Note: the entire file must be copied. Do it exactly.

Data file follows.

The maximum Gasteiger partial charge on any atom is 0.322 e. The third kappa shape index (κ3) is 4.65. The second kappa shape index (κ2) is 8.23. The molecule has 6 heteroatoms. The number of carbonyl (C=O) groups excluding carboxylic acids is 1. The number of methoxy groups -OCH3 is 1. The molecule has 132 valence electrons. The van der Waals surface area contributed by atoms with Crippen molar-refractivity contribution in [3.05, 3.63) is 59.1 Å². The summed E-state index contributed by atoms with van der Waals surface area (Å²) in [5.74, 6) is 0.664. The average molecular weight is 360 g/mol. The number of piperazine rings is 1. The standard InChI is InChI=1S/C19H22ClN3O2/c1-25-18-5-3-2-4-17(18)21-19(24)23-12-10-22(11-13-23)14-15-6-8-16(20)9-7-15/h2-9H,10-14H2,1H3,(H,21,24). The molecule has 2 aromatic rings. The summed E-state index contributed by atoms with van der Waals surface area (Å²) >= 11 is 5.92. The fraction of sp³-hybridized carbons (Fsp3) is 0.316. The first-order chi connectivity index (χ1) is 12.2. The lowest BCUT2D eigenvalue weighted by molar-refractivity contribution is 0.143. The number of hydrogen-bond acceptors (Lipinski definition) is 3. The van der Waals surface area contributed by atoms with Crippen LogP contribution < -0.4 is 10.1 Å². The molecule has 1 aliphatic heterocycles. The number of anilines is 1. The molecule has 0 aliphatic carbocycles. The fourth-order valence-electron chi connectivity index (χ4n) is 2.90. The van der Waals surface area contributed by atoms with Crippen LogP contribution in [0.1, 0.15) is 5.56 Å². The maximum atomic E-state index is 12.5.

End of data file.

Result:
The maximum Gasteiger partial charge on any atom is 0.322 e. The third kappa shape index (κ3) is 4.65. The second kappa shape index (κ2) is 8.23. The molecule has 6 heteroatoms. The number of carbonyl (C=O) groups excluding carboxylic acids is 1. The number of methoxy groups -OCH3 is 1. The molecule has 132 valence electrons. The van der Waals surface area contributed by atoms with Crippen molar-refractivity contribution in [3.05, 3.63) is 59.1 Å². The summed E-state index contributed by atoms with van der Waals surface area (Å²) in [5.74, 6) is 0.664. The average molecular weight is 360 g/mol. The number of piperazine rings is 1. The standard InChI is InChI=1S/C19H22ClN3O2/c1-25-18-5-3-2-4-17(18)21-19(24)23-12-10-22(11-13-23)14-15-6-8-16(20)9-7-15/h2-9H,10-14H2,1H3,(H,21,24). The molecule has 2 aromatic rings. The summed E-state index contributed by atoms with van der Waals surface area (Å²) >= 11 is 5.92. The fraction of sp³-hybridized carbons (Fsp3) is 0.316. The first-order chi connectivity index (χ1) is 12.2. The lowest BCUT2D eigenvalue weighted by molar-refractivity contribution is 0.143. The number of hydrogen-bond acceptors (Lipinski definition) is 3. The van der Waals surface area contributed by atoms with Crippen LogP contribution < -0.4 is 10.1 Å². The molecule has 1 aliphatic heterocycles. The number of anilines is 1. The molecule has 0 aliphatic carbocycles. The fourth-order valence-electron chi connectivity index (χ4n) is 2.90. The van der Waals surface area contributed by atoms with Crippen LogP contribution in [0.1, 0.15) is 5.56 Å². The maximum atomic E-state index is 12.5.